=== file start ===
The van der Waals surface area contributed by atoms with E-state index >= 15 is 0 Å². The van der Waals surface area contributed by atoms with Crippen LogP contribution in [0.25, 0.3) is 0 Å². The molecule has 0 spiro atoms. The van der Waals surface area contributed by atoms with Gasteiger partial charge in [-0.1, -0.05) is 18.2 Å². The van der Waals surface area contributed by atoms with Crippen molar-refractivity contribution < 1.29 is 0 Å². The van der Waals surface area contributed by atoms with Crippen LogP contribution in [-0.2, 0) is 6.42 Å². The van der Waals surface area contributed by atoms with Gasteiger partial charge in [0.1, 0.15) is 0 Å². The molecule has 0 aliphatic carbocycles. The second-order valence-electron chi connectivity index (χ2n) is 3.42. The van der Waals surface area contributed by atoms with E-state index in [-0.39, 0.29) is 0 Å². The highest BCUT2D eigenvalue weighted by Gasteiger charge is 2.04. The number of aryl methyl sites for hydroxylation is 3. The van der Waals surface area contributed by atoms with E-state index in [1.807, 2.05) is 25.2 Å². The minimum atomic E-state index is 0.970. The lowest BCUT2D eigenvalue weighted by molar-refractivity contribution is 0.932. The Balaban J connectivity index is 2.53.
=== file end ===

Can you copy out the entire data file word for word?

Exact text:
The van der Waals surface area contributed by atoms with E-state index >= 15 is 0 Å². The van der Waals surface area contributed by atoms with Crippen LogP contribution in [0.25, 0.3) is 0 Å². The molecule has 0 spiro atoms. The van der Waals surface area contributed by atoms with Gasteiger partial charge in [-0.1, -0.05) is 18.2 Å². The van der Waals surface area contributed by atoms with Crippen molar-refractivity contribution < 1.29 is 0 Å². The van der Waals surface area contributed by atoms with Crippen LogP contribution in [-0.2, 0) is 6.42 Å². The van der Waals surface area contributed by atoms with Gasteiger partial charge in [0.1, 0.15) is 0 Å². The molecule has 0 aliphatic carbocycles. The second-order valence-electron chi connectivity index (χ2n) is 3.42. The van der Waals surface area contributed by atoms with E-state index in [-0.39, 0.29) is 0 Å². The highest BCUT2D eigenvalue weighted by Gasteiger charge is 2.04. The number of aryl methyl sites for hydroxylation is 3. The van der Waals surface area contributed by atoms with E-state index in [1.807, 2.05) is 25.2 Å². The minimum atomic E-state index is 0.970. The lowest BCUT2D eigenvalue weighted by molar-refractivity contribution is 0.932. The Balaban J connectivity index is 2.53.